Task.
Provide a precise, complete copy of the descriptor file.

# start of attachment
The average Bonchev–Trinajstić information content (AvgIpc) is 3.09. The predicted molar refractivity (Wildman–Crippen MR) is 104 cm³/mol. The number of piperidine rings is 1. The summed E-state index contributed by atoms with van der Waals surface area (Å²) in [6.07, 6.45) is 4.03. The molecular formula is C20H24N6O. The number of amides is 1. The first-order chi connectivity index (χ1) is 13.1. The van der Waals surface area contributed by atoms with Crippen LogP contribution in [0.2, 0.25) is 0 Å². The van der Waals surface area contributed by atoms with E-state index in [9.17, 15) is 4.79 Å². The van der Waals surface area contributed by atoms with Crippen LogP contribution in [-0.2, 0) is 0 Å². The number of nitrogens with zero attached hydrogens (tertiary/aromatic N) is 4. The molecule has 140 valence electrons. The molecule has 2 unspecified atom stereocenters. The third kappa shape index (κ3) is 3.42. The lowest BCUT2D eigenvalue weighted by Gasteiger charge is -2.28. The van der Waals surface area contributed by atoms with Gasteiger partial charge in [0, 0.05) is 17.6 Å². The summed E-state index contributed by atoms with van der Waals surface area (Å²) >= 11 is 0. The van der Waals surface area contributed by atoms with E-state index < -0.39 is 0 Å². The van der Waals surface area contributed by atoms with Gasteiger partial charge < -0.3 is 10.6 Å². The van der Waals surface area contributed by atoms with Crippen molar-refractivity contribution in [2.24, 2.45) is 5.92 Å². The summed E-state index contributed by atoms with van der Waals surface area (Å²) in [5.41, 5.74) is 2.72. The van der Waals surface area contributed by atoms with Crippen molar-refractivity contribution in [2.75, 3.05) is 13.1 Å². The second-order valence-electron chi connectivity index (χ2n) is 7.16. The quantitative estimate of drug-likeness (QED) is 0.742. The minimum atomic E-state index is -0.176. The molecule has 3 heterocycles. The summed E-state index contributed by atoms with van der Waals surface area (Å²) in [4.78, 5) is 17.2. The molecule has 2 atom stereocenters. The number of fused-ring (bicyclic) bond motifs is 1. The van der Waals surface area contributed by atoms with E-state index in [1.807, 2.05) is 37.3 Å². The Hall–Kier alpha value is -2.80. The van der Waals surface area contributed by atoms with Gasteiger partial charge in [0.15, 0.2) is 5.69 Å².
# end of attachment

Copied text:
The average Bonchev–Trinajstić information content (AvgIpc) is 3.09. The predicted molar refractivity (Wildman–Crippen MR) is 104 cm³/mol. The number of piperidine rings is 1. The summed E-state index contributed by atoms with van der Waals surface area (Å²) in [6.07, 6.45) is 4.03. The molecular formula is C20H24N6O. The number of amides is 1. The first-order chi connectivity index (χ1) is 13.1. The van der Waals surface area contributed by atoms with Crippen LogP contribution in [0.2, 0.25) is 0 Å². The van der Waals surface area contributed by atoms with E-state index in [9.17, 15) is 4.79 Å². The van der Waals surface area contributed by atoms with Crippen LogP contribution in [-0.2, 0) is 0 Å². The number of nitrogens with zero attached hydrogens (tertiary/aromatic N) is 4. The molecule has 140 valence electrons. The molecule has 2 unspecified atom stereocenters. The third kappa shape index (κ3) is 3.42. The lowest BCUT2D eigenvalue weighted by Gasteiger charge is -2.28. The van der Waals surface area contributed by atoms with Gasteiger partial charge in [0, 0.05) is 17.6 Å². The summed E-state index contributed by atoms with van der Waals surface area (Å²) >= 11 is 0. The van der Waals surface area contributed by atoms with E-state index < -0.39 is 0 Å². The van der Waals surface area contributed by atoms with Gasteiger partial charge < -0.3 is 10.6 Å². The van der Waals surface area contributed by atoms with Crippen molar-refractivity contribution in [2.24, 2.45) is 5.92 Å². The summed E-state index contributed by atoms with van der Waals surface area (Å²) in [5.41, 5.74) is 2.72. The van der Waals surface area contributed by atoms with Crippen molar-refractivity contribution in [2.75, 3.05) is 13.1 Å². The second-order valence-electron chi connectivity index (χ2n) is 7.16. The quantitative estimate of drug-likeness (QED) is 0.742. The minimum atomic E-state index is -0.176. The molecule has 3 heterocycles. The summed E-state index contributed by atoms with van der Waals surface area (Å²) in [4.78, 5) is 17.2. The molecule has 2 atom stereocenters. The number of fused-ring (bicyclic) bond motifs is 1. The van der Waals surface area contributed by atoms with E-state index in [1.807, 2.05) is 37.3 Å². The Hall–Kier alpha value is -2.80. The van der Waals surface area contributed by atoms with Gasteiger partial charge in [0.15, 0.2) is 5.69 Å².